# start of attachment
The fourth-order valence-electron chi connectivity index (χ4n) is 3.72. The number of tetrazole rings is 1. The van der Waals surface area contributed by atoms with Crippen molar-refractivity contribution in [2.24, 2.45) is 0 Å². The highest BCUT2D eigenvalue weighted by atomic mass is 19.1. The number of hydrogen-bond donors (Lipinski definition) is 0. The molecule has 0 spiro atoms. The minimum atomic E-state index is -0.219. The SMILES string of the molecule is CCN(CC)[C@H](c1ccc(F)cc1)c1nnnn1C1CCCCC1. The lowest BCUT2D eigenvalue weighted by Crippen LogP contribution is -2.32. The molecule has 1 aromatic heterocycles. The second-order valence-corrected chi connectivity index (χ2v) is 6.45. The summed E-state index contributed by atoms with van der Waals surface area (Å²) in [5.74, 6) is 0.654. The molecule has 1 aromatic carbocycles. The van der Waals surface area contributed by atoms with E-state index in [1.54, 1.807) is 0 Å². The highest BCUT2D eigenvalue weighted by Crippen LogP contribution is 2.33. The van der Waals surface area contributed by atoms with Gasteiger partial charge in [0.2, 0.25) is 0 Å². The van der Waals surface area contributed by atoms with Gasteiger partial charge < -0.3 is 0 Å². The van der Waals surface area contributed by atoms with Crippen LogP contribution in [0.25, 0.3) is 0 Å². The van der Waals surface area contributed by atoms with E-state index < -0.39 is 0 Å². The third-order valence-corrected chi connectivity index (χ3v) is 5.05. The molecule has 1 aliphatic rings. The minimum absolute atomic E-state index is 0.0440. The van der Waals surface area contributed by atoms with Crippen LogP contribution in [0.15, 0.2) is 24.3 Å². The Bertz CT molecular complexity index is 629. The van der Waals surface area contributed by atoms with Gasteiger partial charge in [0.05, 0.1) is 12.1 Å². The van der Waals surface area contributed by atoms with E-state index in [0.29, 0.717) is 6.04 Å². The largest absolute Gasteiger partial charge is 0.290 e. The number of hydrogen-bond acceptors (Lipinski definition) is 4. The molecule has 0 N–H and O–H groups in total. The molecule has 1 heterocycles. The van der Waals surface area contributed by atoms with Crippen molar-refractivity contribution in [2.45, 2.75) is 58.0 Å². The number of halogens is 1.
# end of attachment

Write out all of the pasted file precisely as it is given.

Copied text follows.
The fourth-order valence-electron chi connectivity index (χ4n) is 3.72. The number of tetrazole rings is 1. The van der Waals surface area contributed by atoms with Crippen molar-refractivity contribution in [2.24, 2.45) is 0 Å². The highest BCUT2D eigenvalue weighted by atomic mass is 19.1. The number of hydrogen-bond donors (Lipinski definition) is 0. The molecule has 0 spiro atoms. The minimum atomic E-state index is -0.219. The SMILES string of the molecule is CCN(CC)[C@H](c1ccc(F)cc1)c1nnnn1C1CCCCC1. The lowest BCUT2D eigenvalue weighted by Crippen LogP contribution is -2.32. The molecule has 1 aromatic heterocycles. The second-order valence-corrected chi connectivity index (χ2v) is 6.45. The summed E-state index contributed by atoms with van der Waals surface area (Å²) in [5.74, 6) is 0.654. The molecule has 1 aromatic carbocycles. The van der Waals surface area contributed by atoms with E-state index in [1.54, 1.807) is 0 Å². The highest BCUT2D eigenvalue weighted by Crippen LogP contribution is 2.33. The van der Waals surface area contributed by atoms with Gasteiger partial charge in [0.2, 0.25) is 0 Å². The van der Waals surface area contributed by atoms with Gasteiger partial charge < -0.3 is 0 Å². The van der Waals surface area contributed by atoms with Crippen LogP contribution in [0.25, 0.3) is 0 Å². The van der Waals surface area contributed by atoms with E-state index < -0.39 is 0 Å². The third-order valence-corrected chi connectivity index (χ3v) is 5.05. The molecule has 1 aliphatic rings. The minimum absolute atomic E-state index is 0.0440. The van der Waals surface area contributed by atoms with Crippen LogP contribution in [0.15, 0.2) is 24.3 Å². The Bertz CT molecular complexity index is 629. The van der Waals surface area contributed by atoms with Gasteiger partial charge in [0.05, 0.1) is 12.1 Å². The van der Waals surface area contributed by atoms with E-state index in [0.29, 0.717) is 6.04 Å². The largest absolute Gasteiger partial charge is 0.290 e. The number of hydrogen-bond acceptors (Lipinski definition) is 4. The molecule has 0 N–H and O–H groups in total. The molecule has 1 heterocycles. The van der Waals surface area contributed by atoms with Crippen molar-refractivity contribution in [2.45, 2.75) is 58.0 Å². The number of halogens is 1.